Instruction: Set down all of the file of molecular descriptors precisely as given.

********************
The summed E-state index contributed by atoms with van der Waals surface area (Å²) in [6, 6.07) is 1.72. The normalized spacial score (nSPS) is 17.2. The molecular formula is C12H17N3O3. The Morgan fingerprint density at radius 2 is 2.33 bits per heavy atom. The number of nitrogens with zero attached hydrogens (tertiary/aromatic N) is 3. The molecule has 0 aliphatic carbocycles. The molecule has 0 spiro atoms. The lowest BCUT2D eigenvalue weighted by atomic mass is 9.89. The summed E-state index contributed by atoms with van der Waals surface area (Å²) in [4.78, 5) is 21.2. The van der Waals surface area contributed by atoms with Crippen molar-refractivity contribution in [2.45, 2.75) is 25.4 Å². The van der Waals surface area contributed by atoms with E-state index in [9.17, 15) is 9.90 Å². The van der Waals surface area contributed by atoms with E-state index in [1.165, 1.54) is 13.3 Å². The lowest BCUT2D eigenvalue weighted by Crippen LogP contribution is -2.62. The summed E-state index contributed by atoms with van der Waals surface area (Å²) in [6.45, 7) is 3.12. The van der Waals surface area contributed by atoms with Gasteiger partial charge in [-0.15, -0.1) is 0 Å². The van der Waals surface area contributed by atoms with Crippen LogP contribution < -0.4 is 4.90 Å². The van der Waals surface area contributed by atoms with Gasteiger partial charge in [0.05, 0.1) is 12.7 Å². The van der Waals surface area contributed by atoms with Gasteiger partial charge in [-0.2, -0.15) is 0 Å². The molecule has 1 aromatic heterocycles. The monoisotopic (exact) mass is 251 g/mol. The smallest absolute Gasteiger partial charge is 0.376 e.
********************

The summed E-state index contributed by atoms with van der Waals surface area (Å²) in [6, 6.07) is 1.72. The normalized spacial score (nSPS) is 17.2. The molecular formula is C12H17N3O3. The Morgan fingerprint density at radius 2 is 2.33 bits per heavy atom. The number of nitrogens with zero attached hydrogens (tertiary/aromatic N) is 3. The molecule has 0 aliphatic carbocycles. The molecule has 0 spiro atoms. The lowest BCUT2D eigenvalue weighted by atomic mass is 9.89. The summed E-state index contributed by atoms with van der Waals surface area (Å²) in [4.78, 5) is 21.2. The van der Waals surface area contributed by atoms with Crippen molar-refractivity contribution in [2.45, 2.75) is 25.4 Å². The van der Waals surface area contributed by atoms with E-state index in [9.17, 15) is 9.90 Å². The van der Waals surface area contributed by atoms with E-state index in [1.165, 1.54) is 13.3 Å². The lowest BCUT2D eigenvalue weighted by Crippen LogP contribution is -2.62. The summed E-state index contributed by atoms with van der Waals surface area (Å²) in [6.45, 7) is 3.12. The van der Waals surface area contributed by atoms with Gasteiger partial charge in [-0.15, -0.1) is 0 Å². The van der Waals surface area contributed by atoms with Crippen LogP contribution < -0.4 is 4.90 Å². The van der Waals surface area contributed by atoms with Gasteiger partial charge in [0.05, 0.1) is 12.7 Å². The van der Waals surface area contributed by atoms with Gasteiger partial charge in [-0.2, -0.15) is 0 Å². The molecule has 1 aromatic heterocycles. The monoisotopic (exact) mass is 251 g/mol. The smallest absolute Gasteiger partial charge is 0.376 e.